By Jordan J. Michael
SCHENECTADY –– Guilderland-Mohonasen has had a tumultuous hockey season with no wins. Players say that some people don’t even realize the school has a hockey team. The people who do know of the Dutch Warriors’ players will tell them that they’re awful at hockey.
The players hear all sorts of negative comments from opponents and they hear it in school. Some Dutch Warriors have thought about quitting, but they have too much faith and heart to hang it up.
Guilderland-Mohonasen fights through every lopsided game and tries to get better, but the low roster numbers and inexperience are a lot to overcome.
“They’re like little soldiers that are told to take the hill,” said Jonathan Phillips, father of players Tyler Phillips and Connor Phillips. He’s also the booster club president. “They haven’t been trained on how to take the hill the correct way.”
Guilderland-Mohonasen has suited no more than 13 skaters this season. Every other Capital District High School Hockey League team has at least 20 skaters. The program’s first and only head coach, John DeRubertis, who started when the team was founded 12 years ago, left after last season, and the team lost valuable seniors to graduation.
Because of the low numbers and expense of ice time, Guilderland joined with Mohonasen, another Suburban Council school, three years ago.
Guilderland-Mohonasen players pay $800 a piece in royalties for a season of hockey. However, the team doesn’t have a budget for consistent bus travel like the other teams in the league. The players depend on parents for transportation. Ryan McCrum said that sometimes driving is faster, but the team misses out on bonding without bus travel.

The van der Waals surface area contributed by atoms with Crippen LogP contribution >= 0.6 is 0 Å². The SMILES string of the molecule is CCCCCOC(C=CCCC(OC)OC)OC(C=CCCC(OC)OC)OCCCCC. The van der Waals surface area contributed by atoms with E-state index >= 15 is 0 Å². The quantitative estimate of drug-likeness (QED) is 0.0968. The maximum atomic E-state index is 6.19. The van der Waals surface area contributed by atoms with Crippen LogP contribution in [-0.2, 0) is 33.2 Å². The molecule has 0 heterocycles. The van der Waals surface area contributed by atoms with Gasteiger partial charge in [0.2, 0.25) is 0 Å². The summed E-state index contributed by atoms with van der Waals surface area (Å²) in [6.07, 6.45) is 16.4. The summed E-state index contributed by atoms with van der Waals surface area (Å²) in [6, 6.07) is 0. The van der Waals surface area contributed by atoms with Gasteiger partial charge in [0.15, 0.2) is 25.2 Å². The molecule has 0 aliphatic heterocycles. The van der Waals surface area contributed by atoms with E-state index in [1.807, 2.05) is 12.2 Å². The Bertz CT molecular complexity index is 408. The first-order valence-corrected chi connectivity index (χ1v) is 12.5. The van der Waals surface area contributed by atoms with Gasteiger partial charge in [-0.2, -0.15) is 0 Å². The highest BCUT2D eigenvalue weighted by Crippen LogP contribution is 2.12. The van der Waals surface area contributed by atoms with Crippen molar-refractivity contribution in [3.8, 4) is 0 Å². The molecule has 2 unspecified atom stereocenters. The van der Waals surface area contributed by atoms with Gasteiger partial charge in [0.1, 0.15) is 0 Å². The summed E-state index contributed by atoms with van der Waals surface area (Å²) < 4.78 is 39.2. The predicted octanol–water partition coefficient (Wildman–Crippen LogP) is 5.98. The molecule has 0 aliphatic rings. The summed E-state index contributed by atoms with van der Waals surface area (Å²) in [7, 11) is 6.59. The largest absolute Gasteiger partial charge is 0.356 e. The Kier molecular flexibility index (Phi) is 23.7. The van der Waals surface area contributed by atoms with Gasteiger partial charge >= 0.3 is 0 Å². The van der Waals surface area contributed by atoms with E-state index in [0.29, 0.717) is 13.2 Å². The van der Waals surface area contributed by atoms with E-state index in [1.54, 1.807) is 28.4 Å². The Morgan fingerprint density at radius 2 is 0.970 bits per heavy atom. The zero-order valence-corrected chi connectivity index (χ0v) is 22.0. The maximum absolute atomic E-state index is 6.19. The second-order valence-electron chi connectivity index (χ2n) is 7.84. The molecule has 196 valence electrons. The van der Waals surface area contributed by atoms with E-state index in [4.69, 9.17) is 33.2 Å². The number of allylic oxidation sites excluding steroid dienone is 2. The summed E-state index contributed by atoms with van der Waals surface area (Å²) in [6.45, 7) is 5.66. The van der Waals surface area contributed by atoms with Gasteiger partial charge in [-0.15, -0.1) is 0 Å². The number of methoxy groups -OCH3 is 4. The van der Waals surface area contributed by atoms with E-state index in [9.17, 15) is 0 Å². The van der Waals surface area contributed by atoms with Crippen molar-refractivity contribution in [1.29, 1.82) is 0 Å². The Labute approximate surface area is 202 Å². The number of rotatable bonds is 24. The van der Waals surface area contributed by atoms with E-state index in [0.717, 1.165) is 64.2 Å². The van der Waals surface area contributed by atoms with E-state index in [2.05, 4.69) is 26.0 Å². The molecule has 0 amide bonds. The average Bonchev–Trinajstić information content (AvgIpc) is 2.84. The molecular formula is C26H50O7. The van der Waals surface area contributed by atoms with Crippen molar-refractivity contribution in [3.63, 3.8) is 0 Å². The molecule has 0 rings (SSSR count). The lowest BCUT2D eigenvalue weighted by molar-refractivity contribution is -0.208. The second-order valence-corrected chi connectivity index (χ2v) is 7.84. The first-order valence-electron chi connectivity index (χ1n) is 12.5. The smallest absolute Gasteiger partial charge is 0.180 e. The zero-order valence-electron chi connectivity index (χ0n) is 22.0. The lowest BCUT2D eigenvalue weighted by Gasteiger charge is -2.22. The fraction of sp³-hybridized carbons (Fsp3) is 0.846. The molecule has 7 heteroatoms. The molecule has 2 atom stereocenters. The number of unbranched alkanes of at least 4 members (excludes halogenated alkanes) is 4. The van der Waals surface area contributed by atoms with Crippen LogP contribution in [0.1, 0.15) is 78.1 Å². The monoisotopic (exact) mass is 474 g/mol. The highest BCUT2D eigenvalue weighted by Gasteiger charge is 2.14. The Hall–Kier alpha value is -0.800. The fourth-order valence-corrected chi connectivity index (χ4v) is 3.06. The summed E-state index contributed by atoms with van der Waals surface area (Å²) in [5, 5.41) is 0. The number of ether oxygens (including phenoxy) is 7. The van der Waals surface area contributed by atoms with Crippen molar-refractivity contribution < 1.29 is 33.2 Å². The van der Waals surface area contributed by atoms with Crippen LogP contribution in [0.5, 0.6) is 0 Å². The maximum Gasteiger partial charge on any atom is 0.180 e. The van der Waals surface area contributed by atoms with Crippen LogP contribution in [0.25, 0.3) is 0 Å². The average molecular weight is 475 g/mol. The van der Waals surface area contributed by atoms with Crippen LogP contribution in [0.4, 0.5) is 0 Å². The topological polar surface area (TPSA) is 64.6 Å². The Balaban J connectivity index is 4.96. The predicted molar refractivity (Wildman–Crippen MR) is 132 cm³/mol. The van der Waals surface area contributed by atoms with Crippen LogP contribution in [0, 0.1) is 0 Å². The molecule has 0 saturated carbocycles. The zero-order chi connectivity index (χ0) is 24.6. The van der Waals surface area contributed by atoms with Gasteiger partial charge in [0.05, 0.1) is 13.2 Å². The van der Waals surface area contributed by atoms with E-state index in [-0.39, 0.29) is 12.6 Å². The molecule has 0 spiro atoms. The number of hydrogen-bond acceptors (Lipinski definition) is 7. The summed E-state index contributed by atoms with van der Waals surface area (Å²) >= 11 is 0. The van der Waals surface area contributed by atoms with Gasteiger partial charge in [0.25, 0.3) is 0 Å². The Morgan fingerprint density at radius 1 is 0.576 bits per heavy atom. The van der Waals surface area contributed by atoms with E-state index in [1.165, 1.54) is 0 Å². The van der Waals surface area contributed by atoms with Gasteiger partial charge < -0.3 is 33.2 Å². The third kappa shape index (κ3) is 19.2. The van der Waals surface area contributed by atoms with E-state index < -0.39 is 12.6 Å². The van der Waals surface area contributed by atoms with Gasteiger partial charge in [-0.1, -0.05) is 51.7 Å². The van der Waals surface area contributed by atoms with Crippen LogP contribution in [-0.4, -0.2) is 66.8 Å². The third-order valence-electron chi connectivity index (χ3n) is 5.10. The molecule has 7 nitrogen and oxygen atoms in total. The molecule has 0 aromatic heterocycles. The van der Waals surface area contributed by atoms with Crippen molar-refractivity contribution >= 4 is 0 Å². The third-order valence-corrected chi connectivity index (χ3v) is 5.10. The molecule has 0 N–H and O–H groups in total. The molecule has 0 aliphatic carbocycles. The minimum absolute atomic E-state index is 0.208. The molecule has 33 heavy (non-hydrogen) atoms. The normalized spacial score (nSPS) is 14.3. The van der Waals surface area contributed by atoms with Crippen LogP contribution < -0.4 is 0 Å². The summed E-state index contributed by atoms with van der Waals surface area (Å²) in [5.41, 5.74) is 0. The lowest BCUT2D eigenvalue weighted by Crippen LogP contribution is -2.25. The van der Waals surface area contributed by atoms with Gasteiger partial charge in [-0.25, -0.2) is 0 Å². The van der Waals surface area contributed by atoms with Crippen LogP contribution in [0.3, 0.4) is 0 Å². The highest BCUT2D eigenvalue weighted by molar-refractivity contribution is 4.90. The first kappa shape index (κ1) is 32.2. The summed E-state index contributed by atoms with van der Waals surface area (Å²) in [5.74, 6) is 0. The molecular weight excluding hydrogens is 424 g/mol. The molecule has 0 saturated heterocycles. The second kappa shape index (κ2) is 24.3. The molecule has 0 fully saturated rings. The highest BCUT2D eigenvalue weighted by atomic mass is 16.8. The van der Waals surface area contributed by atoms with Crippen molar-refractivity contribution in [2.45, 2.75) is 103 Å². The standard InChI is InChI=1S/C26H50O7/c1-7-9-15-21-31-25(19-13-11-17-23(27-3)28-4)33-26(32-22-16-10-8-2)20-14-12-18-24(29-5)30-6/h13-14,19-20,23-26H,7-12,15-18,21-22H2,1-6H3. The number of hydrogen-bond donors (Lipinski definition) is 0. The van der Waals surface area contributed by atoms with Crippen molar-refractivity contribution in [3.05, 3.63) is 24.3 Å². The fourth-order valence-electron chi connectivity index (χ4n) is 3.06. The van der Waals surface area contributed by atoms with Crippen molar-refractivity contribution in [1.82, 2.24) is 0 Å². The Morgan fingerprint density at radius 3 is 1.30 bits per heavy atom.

“The bus thing was a huge argument in our house,” said Tyler Phillips. “My father is the head of the boosters, but there wasn’t enough money for buses, and we’ve taken buses in the past. We took one to a tournament at the beginning of the season. We find other ways to bond, like in the locker room or at Union College games.”
The Dutch Warriors are in a reassessment period. Mr. Phillips feels bad because people expect Guilderland-Mohansen to win games, but it doesn’t even have a real bus or other amenities like the other teams in the league. Amazingly, no Dutch Warrior players have quit.
“Yeah, we’ve all thought about quitting at one point,” said senior Austin McCrum, the goaltender. “We’ll all joke about it, like, ‘Hey, Coach, here’s the towel.’ We all say it, and as much as we’d like to quit, we all stick with it. We all know what would happen if we quit, but we’re obligated to this team.”
If anyone quit, Guilderland-Mohonasen’s low numbers would be even more severe.
“It’s hard for us parents to watch our kids go through all the losing,” said Mr. Phillips. “We’ve had parents want to explode and run through walls this season, just as much as the players want to.”
But, if a parent told that to a kid, the kid wouldn’t be too pleased.
“They’d say, ‘Yeah, you want to run through walls? Well, go out and skate for three periods,’” said Mr. Phillips. “Their journey is harder than ours, but there’s a breaking point for both the players and the parents.”
No matter what all the detractors say, Guilderland-Mohonasen wants to win a game. The team isn’t taking to the ice as satisfied losers. Actually, the players are frustrated and hungry.
“The score starts going up and we start to lose our temper,” Ryan McCrum said. “That’s when we start getting penalties and getting hit and all that.”